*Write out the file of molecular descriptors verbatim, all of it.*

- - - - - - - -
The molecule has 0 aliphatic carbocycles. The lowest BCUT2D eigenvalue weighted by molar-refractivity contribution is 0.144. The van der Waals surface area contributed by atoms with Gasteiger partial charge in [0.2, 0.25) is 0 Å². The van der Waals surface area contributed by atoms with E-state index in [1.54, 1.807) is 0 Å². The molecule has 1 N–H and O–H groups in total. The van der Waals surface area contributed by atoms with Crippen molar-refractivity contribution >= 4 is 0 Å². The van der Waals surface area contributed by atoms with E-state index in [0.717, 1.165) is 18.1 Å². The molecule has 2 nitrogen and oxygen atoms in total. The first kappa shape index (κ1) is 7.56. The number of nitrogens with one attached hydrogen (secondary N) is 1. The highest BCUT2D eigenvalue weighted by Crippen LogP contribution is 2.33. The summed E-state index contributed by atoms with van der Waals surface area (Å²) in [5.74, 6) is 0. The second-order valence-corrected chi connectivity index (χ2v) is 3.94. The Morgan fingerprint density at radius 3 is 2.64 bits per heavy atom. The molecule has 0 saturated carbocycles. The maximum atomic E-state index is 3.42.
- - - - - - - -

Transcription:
The molecule has 0 aliphatic carbocycles. The lowest BCUT2D eigenvalue weighted by molar-refractivity contribution is 0.144. The van der Waals surface area contributed by atoms with Gasteiger partial charge in [0.2, 0.25) is 0 Å². The van der Waals surface area contributed by atoms with E-state index in [1.54, 1.807) is 0 Å². The molecule has 1 N–H and O–H groups in total. The van der Waals surface area contributed by atoms with Crippen molar-refractivity contribution >= 4 is 0 Å². The van der Waals surface area contributed by atoms with E-state index in [0.717, 1.165) is 18.1 Å². The molecule has 2 nitrogen and oxygen atoms in total. The first kappa shape index (κ1) is 7.56. The number of nitrogens with one attached hydrogen (secondary N) is 1. The highest BCUT2D eigenvalue weighted by Crippen LogP contribution is 2.33. The summed E-state index contributed by atoms with van der Waals surface area (Å²) in [5.74, 6) is 0. The second-order valence-corrected chi connectivity index (χ2v) is 3.94. The Morgan fingerprint density at radius 3 is 2.64 bits per heavy atom. The molecule has 0 saturated carbocycles. The maximum atomic E-state index is 3.42.